I think its vital to work alongside a physician to help someone cope with their depression. An important distinction to make from the beginning with the doctor, however, is what constitutes as an organic problem versus a non-organic problem. For instance, let’s say Billy (fictional name) is suffering from thyroid deficiency and that’s why he feels depressed. Because this deficiency can be empirically verified through lab results, it is imperative he receives the proper drug to get his thyroid working properly. This is clearly an organic issue that can be solved with proper medication.
Furthermore, there has been research done, which is not yet definitive, by Osmond and Hoffer, on schizophrenic patients that suggest an organic cause. Their theory argues the root of the problem does not lie in a person’s mind, but from a faulty perception because of a lack of adrenachrome. Adrenachrome is a natural chemical agent that helps us with perception. However, when the chemical is deprived, it causes real distortions: colors may be too bright, words on a page can bounce, depth perception is lost, and hearing becomes intensified to the point where voices are actually being heard from a distance. Similar to someone induced by a drug like LSD. Thus, the counselee’s mind is not sick; rather, their bizarre gestures make sense because of the illusions they experience from biological deficiency.
These two case scenarios are different than a medical professional who says Billy has a “chemical imbalance.” First, there is no scientific proof that chemical imbalances, such as low Serotonin levels in the brain, directly cause depression. A proponent for the chemical imbalance theory might show a picture of the hippocampus section of the brain in a normal patient versus a depressed patient. They might conclude that since the hippocampus is smaller in size with patients who have depression, there is a biological reason for it. However, a picture of the brain structure doesn’t prove the cause for it. It could have been a result of environmental stimuli rather than a genetic predisposition.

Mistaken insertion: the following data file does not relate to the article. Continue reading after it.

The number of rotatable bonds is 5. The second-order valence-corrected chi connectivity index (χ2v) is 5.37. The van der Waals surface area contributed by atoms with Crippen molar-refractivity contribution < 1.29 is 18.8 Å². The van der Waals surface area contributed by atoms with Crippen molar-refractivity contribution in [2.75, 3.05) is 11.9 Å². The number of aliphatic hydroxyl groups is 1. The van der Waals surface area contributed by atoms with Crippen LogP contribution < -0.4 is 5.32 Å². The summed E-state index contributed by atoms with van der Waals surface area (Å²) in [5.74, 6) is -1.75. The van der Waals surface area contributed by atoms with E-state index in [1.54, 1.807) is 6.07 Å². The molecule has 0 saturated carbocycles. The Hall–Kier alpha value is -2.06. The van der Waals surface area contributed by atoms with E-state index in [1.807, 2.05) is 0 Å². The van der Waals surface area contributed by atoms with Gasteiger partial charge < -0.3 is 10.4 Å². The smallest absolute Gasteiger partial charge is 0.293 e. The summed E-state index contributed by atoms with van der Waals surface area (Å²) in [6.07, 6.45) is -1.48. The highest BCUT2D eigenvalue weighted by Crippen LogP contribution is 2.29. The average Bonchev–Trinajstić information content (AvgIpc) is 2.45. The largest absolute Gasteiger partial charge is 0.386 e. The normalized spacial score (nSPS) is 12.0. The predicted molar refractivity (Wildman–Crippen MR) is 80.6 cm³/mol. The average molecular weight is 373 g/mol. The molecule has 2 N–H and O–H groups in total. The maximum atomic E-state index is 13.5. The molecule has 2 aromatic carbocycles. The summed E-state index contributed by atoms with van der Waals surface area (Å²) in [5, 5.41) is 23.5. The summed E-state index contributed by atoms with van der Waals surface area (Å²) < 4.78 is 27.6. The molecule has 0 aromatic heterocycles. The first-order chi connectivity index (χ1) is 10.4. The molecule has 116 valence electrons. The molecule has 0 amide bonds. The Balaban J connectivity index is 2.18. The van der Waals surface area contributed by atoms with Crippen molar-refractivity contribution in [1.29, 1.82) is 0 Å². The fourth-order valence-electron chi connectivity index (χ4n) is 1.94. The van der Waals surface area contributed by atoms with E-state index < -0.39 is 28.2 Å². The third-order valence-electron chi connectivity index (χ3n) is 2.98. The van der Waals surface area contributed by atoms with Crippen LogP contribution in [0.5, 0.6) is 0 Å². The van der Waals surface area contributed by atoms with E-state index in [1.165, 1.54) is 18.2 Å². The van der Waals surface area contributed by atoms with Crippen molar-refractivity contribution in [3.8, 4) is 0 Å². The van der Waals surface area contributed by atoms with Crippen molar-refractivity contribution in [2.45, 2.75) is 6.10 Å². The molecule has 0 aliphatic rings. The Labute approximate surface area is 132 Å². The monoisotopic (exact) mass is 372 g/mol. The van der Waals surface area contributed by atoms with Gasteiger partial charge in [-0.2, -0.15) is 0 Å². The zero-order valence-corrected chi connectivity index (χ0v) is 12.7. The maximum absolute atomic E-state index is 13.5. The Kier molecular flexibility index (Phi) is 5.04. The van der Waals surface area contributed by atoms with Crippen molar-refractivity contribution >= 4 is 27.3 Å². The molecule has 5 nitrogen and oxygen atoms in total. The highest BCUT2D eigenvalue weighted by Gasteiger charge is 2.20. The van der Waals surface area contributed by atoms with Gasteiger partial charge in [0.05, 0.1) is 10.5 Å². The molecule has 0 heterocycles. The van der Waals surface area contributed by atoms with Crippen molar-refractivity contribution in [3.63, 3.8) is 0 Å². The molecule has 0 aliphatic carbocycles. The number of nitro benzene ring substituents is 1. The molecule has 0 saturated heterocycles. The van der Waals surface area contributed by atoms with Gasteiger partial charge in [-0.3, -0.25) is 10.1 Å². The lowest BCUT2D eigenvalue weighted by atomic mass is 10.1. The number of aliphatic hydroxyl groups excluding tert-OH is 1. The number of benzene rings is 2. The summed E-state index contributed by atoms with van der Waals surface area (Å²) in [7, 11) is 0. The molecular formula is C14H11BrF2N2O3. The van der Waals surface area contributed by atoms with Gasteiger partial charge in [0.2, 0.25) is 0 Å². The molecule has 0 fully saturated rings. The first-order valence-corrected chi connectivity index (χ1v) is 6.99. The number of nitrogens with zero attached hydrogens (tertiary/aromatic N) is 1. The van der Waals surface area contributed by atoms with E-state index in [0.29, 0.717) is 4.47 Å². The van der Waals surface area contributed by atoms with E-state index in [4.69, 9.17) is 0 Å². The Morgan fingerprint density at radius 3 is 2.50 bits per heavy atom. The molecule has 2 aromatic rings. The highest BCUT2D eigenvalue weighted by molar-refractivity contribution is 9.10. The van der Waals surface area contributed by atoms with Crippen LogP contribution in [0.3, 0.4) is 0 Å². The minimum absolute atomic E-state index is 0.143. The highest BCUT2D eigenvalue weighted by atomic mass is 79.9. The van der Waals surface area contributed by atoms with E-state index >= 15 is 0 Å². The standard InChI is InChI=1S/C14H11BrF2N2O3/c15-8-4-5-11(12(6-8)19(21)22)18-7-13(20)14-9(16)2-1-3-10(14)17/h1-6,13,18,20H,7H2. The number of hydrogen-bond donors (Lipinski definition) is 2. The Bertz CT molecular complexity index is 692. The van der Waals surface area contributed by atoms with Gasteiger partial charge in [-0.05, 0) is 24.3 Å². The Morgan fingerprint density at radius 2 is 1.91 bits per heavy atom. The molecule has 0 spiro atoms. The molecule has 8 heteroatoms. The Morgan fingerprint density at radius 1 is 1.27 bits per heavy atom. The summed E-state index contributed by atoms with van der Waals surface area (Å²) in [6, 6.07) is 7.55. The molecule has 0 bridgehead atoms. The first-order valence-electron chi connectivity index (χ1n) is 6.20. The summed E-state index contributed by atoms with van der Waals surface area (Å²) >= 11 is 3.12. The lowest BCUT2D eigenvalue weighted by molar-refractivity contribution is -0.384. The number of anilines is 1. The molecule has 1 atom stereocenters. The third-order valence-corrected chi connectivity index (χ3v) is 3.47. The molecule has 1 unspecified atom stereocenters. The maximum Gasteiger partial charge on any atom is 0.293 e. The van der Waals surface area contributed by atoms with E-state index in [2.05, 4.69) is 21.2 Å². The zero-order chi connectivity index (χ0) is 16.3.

Here is a case in point. There was a recent study on ex-NFL players that showed a correlation between concussions and depression later in life. As this example makes clear, if the NFL players avoid the football field—the environmental factor that caused their onset for depression, they may not have any problems. The same is true with depressed patients. It’s still conceivable that people might experience depression because of their biology, but in the majority of cases, their environment, thinking, and/or personal decisions is an important component to their depression.
In conclusion, I think it’s important to have a symbiotic relationship with a physician. I also believe Scripture is sufficient to handle any emotional issues a person is struggling with. A counselor’s goal, therefore, is to put confidence in the Word of God and give a defense to the hope Christians have with gentleness and respect (1 Pet. 3:15). The defense is the power of Scripture to transform a person from putting off the old self—anxiety, depression, and anger to the new man—full of joy, peace, and love. May God give us wisdom as we treat each person with the utmost care and professionalism in our counseling sessions.
 Abraham Hoffer and Humphry Osmond, How to Live With Schizophrenia (New York: University Books, 1966), p.38.
 Jonathan Leo and Jeffrey Lacasse, The Media and The Chemical Imbalance Theory of Depression (Springer Science Journal, 2007), p.2.